Over the years, Northern Kenya has experienced stagnated development which most development partners have attributed to harsh climatic conditions and struggle over livelihoods. Government Agencies and Development partners have spent colossal sums of money in mitigating the effects of harsh climatic conditions with little results attributably because most development players have not taken time to understand the root-cause of the slow pace of development in this vast region. Misconceptions of the Region’s nomadic culture have proved to be key among the reasons conflicts over pastureland and banditry has dogged the Kenyan security system in the North since independence. This is the reason Frontier Counties Development Council (FCDC) in collaboration with Kenya Maritime Authority (KMA) established an FCDC Blue Economy Multi-Agency Working Group to unearth the main causes of underdevelopment in Kenya’s North and assess if a Multi-Agency Blue Economy approach would bring sustainable development in the Region. This report is a preliminary effort by the said Working Group to document how sustainable utilization of Blue Economy Resources can transform development thinking in the FCDC Region. It is a product of a one-week engagement between FCDC and Kenya Maritime Authority technical experts. The Working Group divided the FCDC Region into two clusters, namely, the Lamu – Tana River cluster and the Turkana – Marsabit cluster, with the Indian Ocean and Lake Turkana being the blue economy pull-factors respectively, in the pilot phase, with future escalation to all FCDC Counties in mind. This report therefore outlines:

1.     Background and potential of Blue Economy in the FCDC Region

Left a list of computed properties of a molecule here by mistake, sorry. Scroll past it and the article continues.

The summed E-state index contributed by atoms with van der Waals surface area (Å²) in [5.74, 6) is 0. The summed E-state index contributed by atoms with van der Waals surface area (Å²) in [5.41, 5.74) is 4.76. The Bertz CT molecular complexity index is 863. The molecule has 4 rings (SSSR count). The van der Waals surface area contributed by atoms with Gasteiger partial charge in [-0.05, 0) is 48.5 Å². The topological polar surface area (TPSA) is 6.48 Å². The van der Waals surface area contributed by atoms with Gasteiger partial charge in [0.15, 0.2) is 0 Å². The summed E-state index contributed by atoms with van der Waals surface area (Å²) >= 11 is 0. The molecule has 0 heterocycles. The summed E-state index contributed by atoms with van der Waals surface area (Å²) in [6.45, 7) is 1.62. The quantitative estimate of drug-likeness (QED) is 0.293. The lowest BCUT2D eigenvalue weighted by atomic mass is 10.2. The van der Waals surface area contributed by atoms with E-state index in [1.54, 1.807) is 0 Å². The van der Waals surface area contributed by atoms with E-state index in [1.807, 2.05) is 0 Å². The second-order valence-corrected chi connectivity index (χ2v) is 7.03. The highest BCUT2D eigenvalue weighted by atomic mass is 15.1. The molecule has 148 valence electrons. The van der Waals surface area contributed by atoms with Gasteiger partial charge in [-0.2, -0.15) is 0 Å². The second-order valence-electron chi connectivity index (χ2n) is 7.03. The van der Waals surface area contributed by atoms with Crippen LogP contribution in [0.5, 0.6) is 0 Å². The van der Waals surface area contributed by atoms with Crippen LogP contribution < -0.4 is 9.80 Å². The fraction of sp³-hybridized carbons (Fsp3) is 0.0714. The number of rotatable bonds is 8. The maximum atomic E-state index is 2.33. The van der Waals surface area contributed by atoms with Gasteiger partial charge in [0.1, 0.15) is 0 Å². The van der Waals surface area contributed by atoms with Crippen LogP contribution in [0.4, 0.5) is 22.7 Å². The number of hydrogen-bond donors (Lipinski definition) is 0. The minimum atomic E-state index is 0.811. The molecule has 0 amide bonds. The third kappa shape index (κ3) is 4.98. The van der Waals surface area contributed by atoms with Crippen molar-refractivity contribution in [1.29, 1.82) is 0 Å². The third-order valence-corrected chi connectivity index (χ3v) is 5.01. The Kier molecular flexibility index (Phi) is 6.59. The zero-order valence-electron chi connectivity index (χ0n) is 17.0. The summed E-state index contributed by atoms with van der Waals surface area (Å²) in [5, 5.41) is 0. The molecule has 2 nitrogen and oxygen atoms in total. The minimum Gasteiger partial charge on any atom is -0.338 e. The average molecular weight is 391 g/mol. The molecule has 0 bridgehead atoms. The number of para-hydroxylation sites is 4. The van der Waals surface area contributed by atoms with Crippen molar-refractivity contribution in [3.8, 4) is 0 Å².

2.     FCDC Blue Economy Resources Preliminary Mapping.

3.     FCDC Blue Economy Proposed Multi-Agency Action Plan.

4.     Recommendations and way forward both short term and long term.


It is here submitted that, since severe drought, intermittent floods and other effects of climate change have severely affected livelihoods in FCDC counties, leveraging Blue Economy by steering away communities from traditional livestock herding to begin harnessing marine and water related opportunities could provide them with another avenue of income, and in effect foster peace and security in a region where struggle over inadequate sources of livelihood has led to perennial conflicts and insecurity.


 The success of this document is as a result of efforts put in by Kenya Maritime Authority (KMA), the Frontier Counties Development Council (FCDC)’s Blue Economy Sector Forum as well as technical experts from the University of Nairobi, Moi University, Jomo Kenyatta University of Science and Technology (JKUAT) and Turkana University College. Further technical input was received from National Government departments and agencies including the State Department for Blue Economy and Fisheries (SDBE&F), Kenya Coast Guard Service (KCGS), Kenya Agriculture and Livestock Research Organisation (KALRO) and Kenya Forest Service (KFS). We thank the Council of Governors (CoG) and Kenya Law Reform Commission (KLRC) for the effort they put in institutionalizing the efforts and interpreting aspects of the Law for us to get this far.

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